This must be one of the most blogged about stories of the last week. But I’m going to do it anyway because I think it’s really interesting and it spans the worlds of geekery and marketing perfectly…
Netflix are offering $1,000,000 to someone who can come up with a way of improving their recommendations engine. All you have to do is increase the accuracy of their recommendations engine by 10%…
A really smart, noisy promotion. Not sure how it works in terms of driving sign-ups, but in terms of making Netflix a very very talked about (and innovative) brand it works a treat. I was thinking to myself what a Marketing 2.0 type idea it was.
But, thanks to the collective smarts of the blogosphere I’ve changed my mind a bit. As pointed out on the O’Reilly Radar, if they’d just opened up their API in the first place so that people could do interesting stuff with it, the million bucks could probably have been saved and they might already have the answer they’re looking for.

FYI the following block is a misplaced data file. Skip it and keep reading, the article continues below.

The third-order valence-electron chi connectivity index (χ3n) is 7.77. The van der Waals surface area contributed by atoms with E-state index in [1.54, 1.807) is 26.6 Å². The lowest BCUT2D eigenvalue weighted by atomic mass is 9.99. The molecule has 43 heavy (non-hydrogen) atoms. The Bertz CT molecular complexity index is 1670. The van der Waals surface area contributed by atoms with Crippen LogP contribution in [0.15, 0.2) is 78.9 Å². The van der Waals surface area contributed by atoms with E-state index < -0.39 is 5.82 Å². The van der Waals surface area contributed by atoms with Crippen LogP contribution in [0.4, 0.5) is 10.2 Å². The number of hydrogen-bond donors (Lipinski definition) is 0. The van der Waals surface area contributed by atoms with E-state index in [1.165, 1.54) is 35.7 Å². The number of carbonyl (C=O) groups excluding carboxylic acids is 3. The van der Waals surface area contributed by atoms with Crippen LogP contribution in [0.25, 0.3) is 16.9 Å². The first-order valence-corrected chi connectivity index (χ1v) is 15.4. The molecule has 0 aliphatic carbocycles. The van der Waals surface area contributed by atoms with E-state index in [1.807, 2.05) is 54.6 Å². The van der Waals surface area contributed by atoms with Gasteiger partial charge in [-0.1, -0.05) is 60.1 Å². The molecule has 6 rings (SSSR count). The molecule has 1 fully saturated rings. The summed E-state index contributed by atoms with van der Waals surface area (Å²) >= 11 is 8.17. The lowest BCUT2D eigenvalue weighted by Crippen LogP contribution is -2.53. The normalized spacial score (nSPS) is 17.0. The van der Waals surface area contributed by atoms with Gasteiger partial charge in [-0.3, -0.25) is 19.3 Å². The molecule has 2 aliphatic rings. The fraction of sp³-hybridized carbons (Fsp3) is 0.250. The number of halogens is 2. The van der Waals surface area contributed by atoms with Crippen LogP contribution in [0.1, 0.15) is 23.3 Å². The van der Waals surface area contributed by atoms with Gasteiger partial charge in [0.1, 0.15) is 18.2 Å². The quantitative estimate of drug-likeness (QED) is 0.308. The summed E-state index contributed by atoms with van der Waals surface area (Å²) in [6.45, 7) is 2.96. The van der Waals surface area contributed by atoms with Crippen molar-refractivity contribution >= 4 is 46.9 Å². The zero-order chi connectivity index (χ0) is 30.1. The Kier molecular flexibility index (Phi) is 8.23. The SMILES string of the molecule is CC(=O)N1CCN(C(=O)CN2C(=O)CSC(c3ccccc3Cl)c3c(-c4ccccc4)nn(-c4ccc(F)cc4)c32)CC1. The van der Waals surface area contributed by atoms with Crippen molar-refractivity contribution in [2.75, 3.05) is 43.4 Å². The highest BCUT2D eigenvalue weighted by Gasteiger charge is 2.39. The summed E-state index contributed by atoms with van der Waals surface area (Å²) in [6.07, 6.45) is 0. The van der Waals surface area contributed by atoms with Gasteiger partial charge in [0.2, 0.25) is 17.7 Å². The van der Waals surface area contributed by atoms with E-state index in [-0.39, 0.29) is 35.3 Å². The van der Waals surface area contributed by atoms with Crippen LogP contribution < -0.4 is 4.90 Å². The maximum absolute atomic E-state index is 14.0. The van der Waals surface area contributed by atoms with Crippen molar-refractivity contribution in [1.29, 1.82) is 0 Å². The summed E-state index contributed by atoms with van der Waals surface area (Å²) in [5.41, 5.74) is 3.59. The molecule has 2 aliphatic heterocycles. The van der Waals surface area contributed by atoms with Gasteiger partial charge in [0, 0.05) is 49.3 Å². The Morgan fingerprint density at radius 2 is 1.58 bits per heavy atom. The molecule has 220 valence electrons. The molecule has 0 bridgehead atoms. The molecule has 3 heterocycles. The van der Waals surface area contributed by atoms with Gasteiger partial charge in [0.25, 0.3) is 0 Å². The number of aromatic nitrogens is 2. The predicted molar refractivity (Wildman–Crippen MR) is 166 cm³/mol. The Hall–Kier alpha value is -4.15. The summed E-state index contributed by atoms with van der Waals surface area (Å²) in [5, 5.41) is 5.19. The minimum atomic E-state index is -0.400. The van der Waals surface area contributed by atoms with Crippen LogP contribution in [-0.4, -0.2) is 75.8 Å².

technorati tags:netflix, api, prize
I’m pretty sure I’m way behind the curve on these (as per usual). But here’s a couple of amazing uses of the Flickr API (if you don’t know what an API is, this might help. Or then again, it might leave you baffled).
Tagnautica – A really lovely way of navigating related tags in ‘FlickrSpace’. It’s just one of those interfaces that is so simple and just really really nice to use. You just need one search to start to explore the world of photo tags. Love it.
Flapr – A flash based interface for Flickr. Don’t get me wrong. I really like the normal Flickr interface, I think it’s great. But these guys have done a really nice flash alternative. It feels snappy and responsive, and just, well…different. Try it, you might like it.
FlickrFling – An online application that converts an RSS feed into images pulled from Flickr. I can’t really see the use for it, but once I started playing with it I was strangely compelled. Read more about it.
Taken from Wired’s Top 10 Flickr Mashups – there’s a few other sweet ones in there, but these three were new to me.
Funnily enough a second post about an AKQA piece of work in one day, they must be doing something right. And in this case they really are: Run London – RouteFinder. An extension of the undoubtedly great brand property Run London, this time a trendy mash-up with Google maps.
But this isn’t just a fashionable me-too, this is a really really smart utilisation of Google’s mapping API. It allows users to overlay and share their running routes. You can search for routes by postcode, type of terrain, whether it’s well lit at night and more.